One of the crucial conditions of positive user experience is desirability. People aren’t only made of logic and action, they are also full of feelings, intuition, emotions, and memories. That’s what designers have to keep in mind aiming at user-friendly products.
The emotional side of design may be more critical to a product’s success than its practical elements.
Emotional design strives to create products that elicit appropriate emotions, in order to create a positive experience for the user. To do so, designers consider the connections that can form between users and the objects they use, and the emotions that can arise from them. The emotions a product elicits can strongly influence users’ perceptions of it.
Emotions play a central role in the human ability to understand and learn about the world. Positive experiences kindle our curiosity, and negative ones protect us from repeating mistakes. Humans form emotional connections with objects on three levels: the visceral, behavioral, and reflective levels. A designer should address the human cognitive ability at each level—to elicit appropriate emotions so as to provide a positive experience. A positive experience may include positive emotions (pleasure, trust,...) or negative ones (fear, anxiety,...), depending on the context (for example, a horror-themed computer game).
Emotional experiences make a profound imprint on our long term memory. We generate emotion and record memories in the limbic system, a collection of glands and structures in the brain’s foldy gray matter.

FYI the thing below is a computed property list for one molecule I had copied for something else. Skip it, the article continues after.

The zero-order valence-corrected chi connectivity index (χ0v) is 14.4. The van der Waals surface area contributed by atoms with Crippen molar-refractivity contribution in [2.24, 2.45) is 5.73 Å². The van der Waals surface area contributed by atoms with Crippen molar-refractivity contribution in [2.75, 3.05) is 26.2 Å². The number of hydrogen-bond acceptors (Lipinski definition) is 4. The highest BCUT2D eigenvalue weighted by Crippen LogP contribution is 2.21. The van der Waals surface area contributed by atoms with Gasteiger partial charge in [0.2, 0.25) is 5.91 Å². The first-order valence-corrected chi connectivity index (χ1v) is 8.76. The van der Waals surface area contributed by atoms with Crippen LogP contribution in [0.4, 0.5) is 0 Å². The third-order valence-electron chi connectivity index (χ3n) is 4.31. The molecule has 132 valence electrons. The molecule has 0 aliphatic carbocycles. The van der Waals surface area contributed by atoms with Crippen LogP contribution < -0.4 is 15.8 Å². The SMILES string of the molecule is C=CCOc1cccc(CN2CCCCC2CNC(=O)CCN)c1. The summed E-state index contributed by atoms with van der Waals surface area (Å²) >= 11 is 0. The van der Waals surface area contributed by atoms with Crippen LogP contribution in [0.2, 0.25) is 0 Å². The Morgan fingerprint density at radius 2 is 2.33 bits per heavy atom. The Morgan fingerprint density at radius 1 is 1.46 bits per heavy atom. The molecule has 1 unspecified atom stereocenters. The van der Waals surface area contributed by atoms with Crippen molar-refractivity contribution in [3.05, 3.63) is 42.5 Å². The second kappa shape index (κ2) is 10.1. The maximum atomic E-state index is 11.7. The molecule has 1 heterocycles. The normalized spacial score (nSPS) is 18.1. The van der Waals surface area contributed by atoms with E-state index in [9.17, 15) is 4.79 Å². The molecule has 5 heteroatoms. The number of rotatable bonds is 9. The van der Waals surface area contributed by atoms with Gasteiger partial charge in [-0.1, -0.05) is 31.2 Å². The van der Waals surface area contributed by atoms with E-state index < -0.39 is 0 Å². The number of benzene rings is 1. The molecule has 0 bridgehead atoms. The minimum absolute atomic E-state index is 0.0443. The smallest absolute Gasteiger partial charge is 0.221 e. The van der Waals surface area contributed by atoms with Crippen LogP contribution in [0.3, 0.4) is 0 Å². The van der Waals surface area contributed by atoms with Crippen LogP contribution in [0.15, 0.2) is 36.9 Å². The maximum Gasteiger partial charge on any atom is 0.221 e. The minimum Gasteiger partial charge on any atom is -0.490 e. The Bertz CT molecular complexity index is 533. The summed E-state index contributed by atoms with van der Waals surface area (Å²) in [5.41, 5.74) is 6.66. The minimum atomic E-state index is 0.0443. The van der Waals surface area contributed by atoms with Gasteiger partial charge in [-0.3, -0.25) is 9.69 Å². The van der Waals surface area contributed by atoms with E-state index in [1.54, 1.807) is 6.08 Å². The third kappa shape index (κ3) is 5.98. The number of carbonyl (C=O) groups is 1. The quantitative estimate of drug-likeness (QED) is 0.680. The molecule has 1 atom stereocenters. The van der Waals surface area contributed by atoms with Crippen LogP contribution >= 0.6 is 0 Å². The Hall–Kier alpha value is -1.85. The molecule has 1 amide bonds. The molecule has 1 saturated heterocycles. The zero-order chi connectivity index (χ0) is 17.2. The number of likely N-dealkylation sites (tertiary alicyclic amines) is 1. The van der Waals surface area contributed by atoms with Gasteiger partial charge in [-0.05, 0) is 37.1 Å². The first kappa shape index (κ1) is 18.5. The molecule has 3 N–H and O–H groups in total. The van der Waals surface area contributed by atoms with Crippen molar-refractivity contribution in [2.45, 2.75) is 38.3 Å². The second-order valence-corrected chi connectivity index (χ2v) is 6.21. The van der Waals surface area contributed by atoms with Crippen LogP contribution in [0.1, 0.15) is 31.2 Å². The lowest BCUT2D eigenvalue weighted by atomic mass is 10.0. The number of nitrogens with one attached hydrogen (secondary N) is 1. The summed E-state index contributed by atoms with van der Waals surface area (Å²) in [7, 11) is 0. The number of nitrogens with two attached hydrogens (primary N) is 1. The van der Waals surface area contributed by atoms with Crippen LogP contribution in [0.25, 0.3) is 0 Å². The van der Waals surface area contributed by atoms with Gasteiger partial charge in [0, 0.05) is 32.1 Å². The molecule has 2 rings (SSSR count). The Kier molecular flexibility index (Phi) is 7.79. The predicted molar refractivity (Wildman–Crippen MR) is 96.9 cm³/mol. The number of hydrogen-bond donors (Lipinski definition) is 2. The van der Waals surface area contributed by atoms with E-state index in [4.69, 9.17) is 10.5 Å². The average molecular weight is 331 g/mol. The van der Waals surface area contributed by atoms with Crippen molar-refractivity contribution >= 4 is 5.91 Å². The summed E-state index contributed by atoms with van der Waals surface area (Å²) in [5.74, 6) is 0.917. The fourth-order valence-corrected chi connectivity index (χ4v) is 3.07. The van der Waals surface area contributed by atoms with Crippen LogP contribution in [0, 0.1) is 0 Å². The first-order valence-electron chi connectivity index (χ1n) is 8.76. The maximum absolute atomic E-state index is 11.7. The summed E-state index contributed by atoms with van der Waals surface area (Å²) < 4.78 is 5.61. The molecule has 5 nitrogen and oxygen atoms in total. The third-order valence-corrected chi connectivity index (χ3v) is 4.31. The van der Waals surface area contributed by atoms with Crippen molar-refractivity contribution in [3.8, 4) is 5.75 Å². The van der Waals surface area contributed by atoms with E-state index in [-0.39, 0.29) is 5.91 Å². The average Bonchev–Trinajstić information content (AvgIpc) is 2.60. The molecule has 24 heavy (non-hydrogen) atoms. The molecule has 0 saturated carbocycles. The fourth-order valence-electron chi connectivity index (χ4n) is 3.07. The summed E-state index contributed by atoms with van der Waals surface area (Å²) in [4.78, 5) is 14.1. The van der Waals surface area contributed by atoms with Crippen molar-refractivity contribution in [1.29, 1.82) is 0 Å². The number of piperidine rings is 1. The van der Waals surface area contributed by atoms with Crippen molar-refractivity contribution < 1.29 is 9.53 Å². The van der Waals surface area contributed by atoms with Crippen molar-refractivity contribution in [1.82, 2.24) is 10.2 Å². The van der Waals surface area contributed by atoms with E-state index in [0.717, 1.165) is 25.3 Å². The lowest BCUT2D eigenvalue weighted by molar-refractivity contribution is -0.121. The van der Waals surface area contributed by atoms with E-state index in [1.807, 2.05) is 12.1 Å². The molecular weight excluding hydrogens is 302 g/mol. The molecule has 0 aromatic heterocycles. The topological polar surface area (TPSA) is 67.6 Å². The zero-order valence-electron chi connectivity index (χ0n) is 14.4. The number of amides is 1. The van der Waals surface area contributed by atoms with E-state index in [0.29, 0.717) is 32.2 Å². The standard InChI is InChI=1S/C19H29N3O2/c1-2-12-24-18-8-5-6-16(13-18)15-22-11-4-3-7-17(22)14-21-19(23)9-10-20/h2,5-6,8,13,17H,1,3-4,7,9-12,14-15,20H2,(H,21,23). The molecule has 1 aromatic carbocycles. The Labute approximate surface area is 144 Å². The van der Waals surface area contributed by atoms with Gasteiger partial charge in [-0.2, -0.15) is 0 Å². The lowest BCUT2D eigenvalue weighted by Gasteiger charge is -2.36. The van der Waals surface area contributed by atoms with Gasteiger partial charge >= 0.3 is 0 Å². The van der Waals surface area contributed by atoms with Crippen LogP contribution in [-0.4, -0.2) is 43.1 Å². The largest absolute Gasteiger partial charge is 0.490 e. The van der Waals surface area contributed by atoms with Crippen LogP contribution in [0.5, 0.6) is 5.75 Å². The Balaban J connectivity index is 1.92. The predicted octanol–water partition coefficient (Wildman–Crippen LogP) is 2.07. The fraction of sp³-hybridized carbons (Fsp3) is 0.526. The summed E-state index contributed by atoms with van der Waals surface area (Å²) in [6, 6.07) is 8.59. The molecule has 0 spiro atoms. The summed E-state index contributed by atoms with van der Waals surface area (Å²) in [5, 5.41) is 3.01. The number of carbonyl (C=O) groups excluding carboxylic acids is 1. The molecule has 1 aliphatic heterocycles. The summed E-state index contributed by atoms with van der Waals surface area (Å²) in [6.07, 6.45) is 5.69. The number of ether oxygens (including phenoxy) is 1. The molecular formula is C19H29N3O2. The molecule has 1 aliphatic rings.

Visceral emotional design appeals to our first reactions when we encounter a product. It mainly deals with aesthetics and the perceived quality from mere look and feel, and the engagement of the senses. Here, we examine what inner or “gut” reactions tell us about an item. Behavioral emotional design refers to the usability of the product, our assessment of how well it performs the desired functions, and how easily we can learn how to use it. By this stage, we will have formed a more justified opinion of the item. Finally, reflective emotional design is concerned with our ability to project the product’s impact on our lives after we have used it—e.g., how it makes us feel when not holding it, or what values we find ourselves attaching to the product in retrospect. Here is where designers will want to maximize the users’ desire to own that item.
Genuine emotional connections are the lifeblood of any truly memorable experience. Next time you’re designing a sign up form, make the user really feel a sense of achievement for having filled in all 21 fields. If they’re posting a photo, make their contribution feel valued.
Good products make us feel something, and great UX should too.